Having a fair bit of past FPS experience, the introduction to the Battlefield 1 campaign seemed simple enough. You are a Harlem Hellfighter holding off the German offensive in France who pushing onto your position. But as my character continued to survive, all of my allies were already dead, and I was about to run out of ammo.
It was at this point I realised that the creators were making a point – my job at this point wasn’t to win, it was to hold for as long as possible. Of course while I was thinking this through I failed to notice a grenade sitting at my feet, a quick reminder that there were people still attacking us.
When my character died, it shows a birds eye view as it zooms out, then comes up with his name and lifetime in bright white text. After this point if you died early, you were given the information that this soldier died in 1918, and then moved on to another soldier to carry on the battle.
So by now many of you would have heard some form of news about the next battlefield game, Battlefield 1. Unlike it’s comparative cousin Call of Duty, Battlefield still retains its existence as a large team strategy game, with set goals arranged across a large map and huge amounts of team members on either side vying over the terrain.
Of course, there are plenty of unexpected surprises, and hilarious moments while playing as well:
Battlefield 1 has always been the more tactical of the two franchises, which comes in the form of objectives, squads, and huge all out fights with many people in a team. It also comes from the different classes, the guns available for them. And, of course, bullet trajectory – a real life phenomenon where bullets, like us, are also affected by gravity and take time to reach their destination, so the shooter must adjust their aim to above and in front of their intended target’s motion when sniping (up in close quarter combat this is inconsequential as the bullet has no time to drop, rather accuracy is important here). This element, when brought into a multiplayer game, allows for those who can understand it to become amazingly skillful at shooting things down in the distance, and to truly master the scout class.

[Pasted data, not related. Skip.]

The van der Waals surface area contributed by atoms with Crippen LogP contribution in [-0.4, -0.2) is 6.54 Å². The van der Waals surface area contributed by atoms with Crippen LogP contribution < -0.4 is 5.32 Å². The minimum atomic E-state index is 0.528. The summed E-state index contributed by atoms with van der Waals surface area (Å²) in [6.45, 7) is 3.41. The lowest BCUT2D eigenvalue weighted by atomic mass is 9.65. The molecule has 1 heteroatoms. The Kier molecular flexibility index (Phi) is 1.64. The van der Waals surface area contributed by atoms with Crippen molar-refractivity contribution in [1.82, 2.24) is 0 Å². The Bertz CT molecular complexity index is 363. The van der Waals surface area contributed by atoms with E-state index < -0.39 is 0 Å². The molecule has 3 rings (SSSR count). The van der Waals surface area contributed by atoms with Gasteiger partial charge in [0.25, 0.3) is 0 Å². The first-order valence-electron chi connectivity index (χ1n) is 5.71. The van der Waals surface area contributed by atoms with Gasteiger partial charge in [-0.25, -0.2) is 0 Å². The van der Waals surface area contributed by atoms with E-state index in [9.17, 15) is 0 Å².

Which brings me to my favourite class- the scout. The scout is the only class to use sniper rifles, which I love using. There is nothing quite like lining up a shot at an insane distance and landing the headshot. It’s also fun to watch people you hit at a long distance begin to panic as they don’t know where you are.
Here you see someone shooting out the people piloting the zeppelin and manning the guns, despite not being able to see them:
There are a range of classes, all with there own unique setup of
weapons and equipment. The medic class for instance can revive team mates who have fallen, and also have access to semi-automatic rifles (the guns that you have to keep pulling the trigger, as opposed to holding down the trigger). This class is meant to chill a bit away from the front of the groups, and only duck in to pick up some team mates.
The developers, EA DICE, have out done themselves with the maps. They are absolutely beautiful, and provide a great range of fighting styles. In the Sinai desert (the only map available in the beta), about half of the map has some cover or buildings to fight in and around. Most of the control points lie within the cover, with some lying on the edge. The other half is open desert, so running through it makes you an easy target for scouts, however laying prone on the ground allows for some sneaky movements. A different approach is done with Fao Fortress, where all of the points have a covered area from which to hold back attackers, but makes pushing for those objectives far more difficult.
The train tracks in the centre of the Sinai Desert signify a balancing mechanic brought into battlefield. if one team falls behind enough, they will be given an armoured train, which they can man and use to drive through 3 of the points of the map, essentially granting control of those points. On other maps, you can get a blimp, or a battleship, with which to bombard anywhere on the map.
This game is incredibly fun, and will continue to draw some of my playtime for a long time to come. One day, I may actually be good at it.